956. The Spice-Tree, by Vachel Lindsay

This is the song
The spice-tree sings:
"Hunger and fire,
Hunger and fire,
Sky-born Beauty —
Spice of desire."
Under the spice-tree
Watch and wait,
Burning maidens
And lads that mate.

The spice-tree spreads
And its boughs come down
Shadowing village and farm and town.
And none can see
But the pure of heart
The great green leaves
And the boughs descending,
And hear the song that is never ending.

The deep roots whisper,
The branches say:—
"Love tomorrow,
And love today,
And till Heaven's day,
And till Heaven's day."

The moon is a bird's nest in its branches,
The moon is hung in its topmost spaces.
And there, tonight, two doves play house
While lovers watch with uplifted faces.
Two doves go home
To their nest, the moon.
It is woven of twigs of broken light,
With threads of scarlet and threads of gray
And a lining of down for silk delight.
To their Eden, the moon, fly home our doves,
Up through the boughs of the great spice-tree;—
And one is the kiss I took from you,
And one is the kiss you gave to me.

Source: Collected Poems

957. Poetry, by Antonio Machado

In the same way that the mindless diamond keeps
one spark of the planet's early fires
trapped forever in its net of ice,
it's not love's later heat that poetry holds,
but the atom of the love that drew it forth
from the silence: so if the bright coal of his love
begins to smoulder, the poet hears his voice
suddenly forced, like a bar-room singer's - boastful
with his own huge feeling, or drowned by violins;
but if it yields a steadier light, he knows
the pure verse, when it finally comes, will sound
like a mountain spring, anonymous and serene.

Beneath the blue oblivious sky, the water
sings of nothing, not your name, not mine.

(trans - loosely - by Don Paterson)

Source: The White Lie: New and Selected Poetry

958. Landscape VI, by Cesare Pavese

Today's the day the fog lifts from the river
in the beautiful city among its fields and hills,
blurring it like a memory. The haze fuses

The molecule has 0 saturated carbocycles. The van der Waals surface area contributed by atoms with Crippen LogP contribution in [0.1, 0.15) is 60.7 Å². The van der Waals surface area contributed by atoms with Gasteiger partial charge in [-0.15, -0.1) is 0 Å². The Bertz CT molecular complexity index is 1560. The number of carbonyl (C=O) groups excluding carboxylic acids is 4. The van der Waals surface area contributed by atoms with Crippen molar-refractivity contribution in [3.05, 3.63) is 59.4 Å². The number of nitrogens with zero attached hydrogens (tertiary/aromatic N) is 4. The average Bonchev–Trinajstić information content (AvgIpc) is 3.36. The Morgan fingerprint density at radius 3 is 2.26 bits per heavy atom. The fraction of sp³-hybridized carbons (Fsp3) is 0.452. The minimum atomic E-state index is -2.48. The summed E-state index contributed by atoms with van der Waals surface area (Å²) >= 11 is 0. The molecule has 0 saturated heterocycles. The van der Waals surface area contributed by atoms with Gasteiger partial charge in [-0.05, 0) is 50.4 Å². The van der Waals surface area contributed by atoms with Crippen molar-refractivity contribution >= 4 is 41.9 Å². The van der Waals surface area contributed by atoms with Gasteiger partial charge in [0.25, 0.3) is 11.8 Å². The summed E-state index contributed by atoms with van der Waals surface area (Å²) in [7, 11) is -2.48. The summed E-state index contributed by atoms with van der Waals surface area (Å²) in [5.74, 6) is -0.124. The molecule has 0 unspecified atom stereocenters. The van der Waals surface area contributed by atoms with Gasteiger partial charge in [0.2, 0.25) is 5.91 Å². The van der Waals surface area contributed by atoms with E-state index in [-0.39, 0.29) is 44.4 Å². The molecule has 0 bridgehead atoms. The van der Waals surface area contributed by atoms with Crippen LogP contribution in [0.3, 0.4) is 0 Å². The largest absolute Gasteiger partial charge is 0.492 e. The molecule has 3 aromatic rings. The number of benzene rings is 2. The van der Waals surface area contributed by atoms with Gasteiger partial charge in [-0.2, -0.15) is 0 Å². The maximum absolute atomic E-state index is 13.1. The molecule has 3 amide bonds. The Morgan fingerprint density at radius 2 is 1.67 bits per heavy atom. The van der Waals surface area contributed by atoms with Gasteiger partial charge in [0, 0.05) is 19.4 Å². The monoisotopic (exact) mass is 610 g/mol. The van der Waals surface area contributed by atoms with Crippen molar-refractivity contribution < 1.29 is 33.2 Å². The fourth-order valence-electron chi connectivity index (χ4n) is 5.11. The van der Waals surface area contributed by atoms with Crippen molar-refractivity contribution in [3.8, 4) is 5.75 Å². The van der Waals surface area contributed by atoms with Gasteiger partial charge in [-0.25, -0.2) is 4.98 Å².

every green thing, but women in lively colors still
go strolling by. They pass in that white penumbra,
smiling: anything can happen on the street.
At times the air intoxicates.

________________________The morning
will suddenly open wide on a spacious silence,
muffling every voice. Even the tramp,
who has no home, no city, drinks in that air, inhaling it
like a glass of grappa on an empty stomach.
Whether you're hungry or have been betrayed by the sweetest
mouth, it's worth your while just to go walking in that air,
feeling your faintest memories quicken as you breathe.

In that fog every street, every simple corner of a house
keeps a shiver from the past, an old trembling.
Once you feel it, you never forget it. You can't give up
your calm intoxication, made of things that come
from your germinating years, discovered by meeting
a house, a tree, an unexpected thought.
Even the workhorses plodding down the street
in the dawn fog will speak to you of then.

Or maybe a boy who ran away from home comes
home today – today when the fog lifts
across the whole river, and he forgets his whole life –
the hardships and the hunger and the broken promises –
as he stops at a corner to drink the morning air.
It's worth your while, coming home, even though you've changed.

(trans William Arrowsmith)

Source: Hard Labor

959. Marin-An, by Gary Snyder

sun breaks over the eucalyptus
grove below the wet pasture,
water's about hot,
I sit in the open window
& roll a smoke.

distant dogs bark, a pair of
cawing crows; the twang
of a pygmy nuthatch high in a pine -
from behind the cypress windrow
the mare moves up, grazing.

a soft continuous roar
comes out of the far valley
of the six-lane highway - thousands
and thousands of cars
driving men to work.

Source: No Nature: New and Selected Poems

960. By the Bivouac's Fitful Flame, by Walt Whitman

By the bivouac's fitful flame,
A procession winding around me, solemn and sweet and slow - but
__first I note,
The tents of the sleeping army, the fields' and woods' dim outline,
The darkness lit by spots of kindled fire, the silence,
Like a phantom far or near an occasional figure moving,
The shrubs and trees, (as I lift my eyes they seem to be stealthily
__watching me,)
While wind in procession thoughts, O tender and wondrous thoughts,
Of life and death, of home and the past and loved, and of those
__that are far away;
A solemn and slow procession there as I sit on the ground,
By the bivouac's fitful flame.

Source: Poetry and Prose

961. Mother, Summer, I, by Philip Larkin

My mother, who hates thunderstorms,
Holds up each summer day and shakes
It out suspiciously, lest swarms
Of grape-dark clouds are lurking there;
But when the August weather breaks
And rains begin, and brittle frost
Sharpens the bird-abandoned air,
Her worried summer look is lost.

And I her son, though summer-born
And summer-loving, none the less
Am easier when the leaves are gone;
Too often summer days appear
Emblems of perfect happiness
I can't confront: I must await
A time less bold, less rich, less clear:
An autumn more appropriate.

Source: Collected Poems